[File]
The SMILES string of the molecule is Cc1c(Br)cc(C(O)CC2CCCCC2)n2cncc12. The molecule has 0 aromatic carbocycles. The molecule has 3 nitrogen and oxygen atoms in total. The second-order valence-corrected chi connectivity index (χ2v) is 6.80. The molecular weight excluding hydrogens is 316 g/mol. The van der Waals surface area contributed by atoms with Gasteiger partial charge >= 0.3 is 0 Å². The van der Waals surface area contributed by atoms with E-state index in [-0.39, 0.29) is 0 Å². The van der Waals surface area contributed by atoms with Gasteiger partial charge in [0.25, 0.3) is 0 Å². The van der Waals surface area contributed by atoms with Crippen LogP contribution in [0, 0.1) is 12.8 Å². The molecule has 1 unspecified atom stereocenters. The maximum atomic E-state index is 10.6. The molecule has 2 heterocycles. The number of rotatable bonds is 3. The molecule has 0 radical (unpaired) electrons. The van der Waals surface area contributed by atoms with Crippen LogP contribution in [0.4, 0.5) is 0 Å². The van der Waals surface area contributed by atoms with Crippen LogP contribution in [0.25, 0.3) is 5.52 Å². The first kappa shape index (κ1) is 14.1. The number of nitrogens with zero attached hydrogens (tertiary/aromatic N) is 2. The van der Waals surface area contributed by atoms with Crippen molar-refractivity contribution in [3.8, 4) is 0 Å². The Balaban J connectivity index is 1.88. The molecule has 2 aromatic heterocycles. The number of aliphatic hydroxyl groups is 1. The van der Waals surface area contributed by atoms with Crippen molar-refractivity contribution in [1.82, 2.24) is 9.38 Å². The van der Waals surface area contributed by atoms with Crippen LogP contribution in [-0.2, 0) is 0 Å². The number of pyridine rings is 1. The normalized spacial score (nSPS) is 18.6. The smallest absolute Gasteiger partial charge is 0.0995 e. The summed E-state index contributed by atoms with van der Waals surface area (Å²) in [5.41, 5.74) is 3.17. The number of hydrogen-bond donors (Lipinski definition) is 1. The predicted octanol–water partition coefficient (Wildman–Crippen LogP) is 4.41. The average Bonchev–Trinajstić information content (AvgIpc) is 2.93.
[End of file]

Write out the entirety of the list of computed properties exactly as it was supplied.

The SMILES string of the molecule is Cc1c(Br)cc(C(O)CC2CCCCC2)n2cncc12. The molecule has 0 aromatic carbocycles. The molecule has 3 nitrogen and oxygen atoms in total. The second-order valence-corrected chi connectivity index (χ2v) is 6.80. The molecular weight excluding hydrogens is 316 g/mol. The van der Waals surface area contributed by atoms with Gasteiger partial charge >= 0.3 is 0 Å². The van der Waals surface area contributed by atoms with E-state index in [-0.39, 0.29) is 0 Å². The van der Waals surface area contributed by atoms with Gasteiger partial charge in [0.25, 0.3) is 0 Å². The van der Waals surface area contributed by atoms with Crippen LogP contribution in [0, 0.1) is 12.8 Å². The molecule has 1 unspecified atom stereocenters. The maximum atomic E-state index is 10.6. The molecule has 2 heterocycles. The number of rotatable bonds is 3. The molecule has 0 radical (unpaired) electrons. The van der Waals surface area contributed by atoms with Crippen LogP contribution in [0.4, 0.5) is 0 Å². The van der Waals surface area contributed by atoms with Crippen LogP contribution in [0.25, 0.3) is 5.52 Å². The first kappa shape index (κ1) is 14.1. The number of nitrogens with zero attached hydrogens (tertiary/aromatic N) is 2. The van der Waals surface area contributed by atoms with Crippen molar-refractivity contribution in [3.8, 4) is 0 Å². The Balaban J connectivity index is 1.88. The molecule has 2 aromatic heterocycles. The number of aliphatic hydroxyl groups is 1. The van der Waals surface area contributed by atoms with Crippen molar-refractivity contribution in [1.82, 2.24) is 9.38 Å². The van der Waals surface area contributed by atoms with Crippen LogP contribution in [-0.2, 0) is 0 Å². The number of pyridine rings is 1. The normalized spacial score (nSPS) is 18.6. The smallest absolute Gasteiger partial charge is 0.0995 e. The summed E-state index contributed by atoms with van der Waals surface area (Å²) in [5.41, 5.74) is 3.17. The number of hydrogen-bond donors (Lipinski definition) is 1. The predicted octanol–water partition coefficient (Wildman–Crippen LogP) is 4.41. The average Bonchev–Trinajstić information content (AvgIpc) is 2.93.